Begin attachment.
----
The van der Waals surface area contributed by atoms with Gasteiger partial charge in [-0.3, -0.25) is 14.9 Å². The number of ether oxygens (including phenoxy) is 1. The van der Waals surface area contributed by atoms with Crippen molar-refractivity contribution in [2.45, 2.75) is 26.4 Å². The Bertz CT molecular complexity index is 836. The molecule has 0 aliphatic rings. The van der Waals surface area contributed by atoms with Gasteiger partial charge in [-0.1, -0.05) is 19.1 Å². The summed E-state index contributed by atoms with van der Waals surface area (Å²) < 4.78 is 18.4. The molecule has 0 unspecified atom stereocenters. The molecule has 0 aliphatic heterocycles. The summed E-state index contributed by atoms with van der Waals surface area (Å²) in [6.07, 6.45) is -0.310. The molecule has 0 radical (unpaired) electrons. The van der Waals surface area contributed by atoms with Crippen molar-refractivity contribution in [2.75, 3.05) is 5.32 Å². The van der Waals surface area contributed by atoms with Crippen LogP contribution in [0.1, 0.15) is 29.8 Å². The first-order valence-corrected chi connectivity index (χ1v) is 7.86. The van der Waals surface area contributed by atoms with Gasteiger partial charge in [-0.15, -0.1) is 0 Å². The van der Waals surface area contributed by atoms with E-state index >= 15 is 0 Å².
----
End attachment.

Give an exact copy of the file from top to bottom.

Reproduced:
The van der Waals surface area contributed by atoms with Gasteiger partial charge in [-0.3, -0.25) is 14.9 Å². The number of ether oxygens (including phenoxy) is 1. The van der Waals surface area contributed by atoms with Crippen molar-refractivity contribution in [2.45, 2.75) is 26.4 Å². The Bertz CT molecular complexity index is 836. The molecule has 0 aliphatic rings. The van der Waals surface area contributed by atoms with Gasteiger partial charge in [-0.1, -0.05) is 19.1 Å². The summed E-state index contributed by atoms with van der Waals surface area (Å²) < 4.78 is 18.4. The molecule has 0 unspecified atom stereocenters. The molecule has 0 aliphatic heterocycles. The summed E-state index contributed by atoms with van der Waals surface area (Å²) in [6.07, 6.45) is -0.310. The molecule has 0 radical (unpaired) electrons. The van der Waals surface area contributed by atoms with Crippen molar-refractivity contribution in [2.75, 3.05) is 5.32 Å². The van der Waals surface area contributed by atoms with Crippen LogP contribution in [0.1, 0.15) is 29.8 Å². The first-order valence-corrected chi connectivity index (χ1v) is 7.86. The van der Waals surface area contributed by atoms with Gasteiger partial charge in [-0.15, -0.1) is 0 Å². The van der Waals surface area contributed by atoms with E-state index >= 15 is 0 Å².